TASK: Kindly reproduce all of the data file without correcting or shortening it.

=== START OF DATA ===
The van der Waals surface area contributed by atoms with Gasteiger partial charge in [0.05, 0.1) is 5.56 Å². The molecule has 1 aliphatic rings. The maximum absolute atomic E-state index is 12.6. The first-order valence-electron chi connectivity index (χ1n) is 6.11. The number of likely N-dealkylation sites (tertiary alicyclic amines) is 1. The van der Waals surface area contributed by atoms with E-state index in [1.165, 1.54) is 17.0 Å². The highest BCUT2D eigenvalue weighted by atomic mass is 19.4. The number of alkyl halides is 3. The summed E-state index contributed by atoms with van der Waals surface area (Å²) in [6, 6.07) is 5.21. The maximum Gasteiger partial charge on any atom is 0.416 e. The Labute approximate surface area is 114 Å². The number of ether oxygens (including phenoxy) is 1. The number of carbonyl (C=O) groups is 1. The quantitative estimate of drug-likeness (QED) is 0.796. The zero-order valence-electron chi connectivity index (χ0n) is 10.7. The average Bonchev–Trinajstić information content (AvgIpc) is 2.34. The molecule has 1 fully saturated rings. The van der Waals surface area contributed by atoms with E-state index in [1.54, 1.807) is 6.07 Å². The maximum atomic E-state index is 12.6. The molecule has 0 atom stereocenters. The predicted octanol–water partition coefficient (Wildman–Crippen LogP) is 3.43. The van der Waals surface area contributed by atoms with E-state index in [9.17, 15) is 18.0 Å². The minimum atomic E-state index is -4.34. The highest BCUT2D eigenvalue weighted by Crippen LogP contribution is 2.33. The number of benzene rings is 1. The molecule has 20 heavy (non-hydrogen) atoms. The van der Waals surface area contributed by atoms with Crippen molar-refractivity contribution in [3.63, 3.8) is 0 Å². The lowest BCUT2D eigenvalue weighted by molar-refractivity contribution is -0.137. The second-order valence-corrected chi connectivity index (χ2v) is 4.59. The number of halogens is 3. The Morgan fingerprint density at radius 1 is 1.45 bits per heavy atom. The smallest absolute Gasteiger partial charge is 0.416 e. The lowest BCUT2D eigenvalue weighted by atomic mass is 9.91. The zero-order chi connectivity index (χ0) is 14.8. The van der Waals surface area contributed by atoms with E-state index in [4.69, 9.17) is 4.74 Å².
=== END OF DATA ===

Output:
The van der Waals surface area contributed by atoms with Gasteiger partial charge in [0.05, 0.1) is 5.56 Å². The molecule has 1 aliphatic rings. The maximum absolute atomic E-state index is 12.6. The first-order valence-electron chi connectivity index (χ1n) is 6.11. The number of likely N-dealkylation sites (tertiary alicyclic amines) is 1. The van der Waals surface area contributed by atoms with E-state index in [1.165, 1.54) is 17.0 Å². The highest BCUT2D eigenvalue weighted by atomic mass is 19.4. The number of alkyl halides is 3. The summed E-state index contributed by atoms with van der Waals surface area (Å²) in [6, 6.07) is 5.21. The maximum Gasteiger partial charge on any atom is 0.416 e. The Labute approximate surface area is 114 Å². The number of ether oxygens (including phenoxy) is 1. The number of carbonyl (C=O) groups is 1. The quantitative estimate of drug-likeness (QED) is 0.796. The zero-order valence-electron chi connectivity index (χ0n) is 10.7. The average Bonchev–Trinajstić information content (AvgIpc) is 2.34. The molecule has 1 fully saturated rings. The van der Waals surface area contributed by atoms with E-state index in [1.54, 1.807) is 6.07 Å². The maximum atomic E-state index is 12.6. The molecule has 0 atom stereocenters. The predicted octanol–water partition coefficient (Wildman–Crippen LogP) is 3.43. The van der Waals surface area contributed by atoms with E-state index in [9.17, 15) is 18.0 Å². The minimum atomic E-state index is -4.34. The highest BCUT2D eigenvalue weighted by Crippen LogP contribution is 2.33. The number of benzene rings is 1. The molecule has 20 heavy (non-hydrogen) atoms. The van der Waals surface area contributed by atoms with Crippen molar-refractivity contribution in [3.63, 3.8) is 0 Å². The lowest BCUT2D eigenvalue weighted by molar-refractivity contribution is -0.137. The second-order valence-corrected chi connectivity index (χ2v) is 4.59. The number of halogens is 3. The Morgan fingerprint density at radius 1 is 1.45 bits per heavy atom. The smallest absolute Gasteiger partial charge is 0.416 e. The lowest BCUT2D eigenvalue weighted by atomic mass is 9.91. The zero-order chi connectivity index (χ0) is 14.8. The van der Waals surface area contributed by atoms with E-state index in [4.69, 9.17) is 4.74 Å².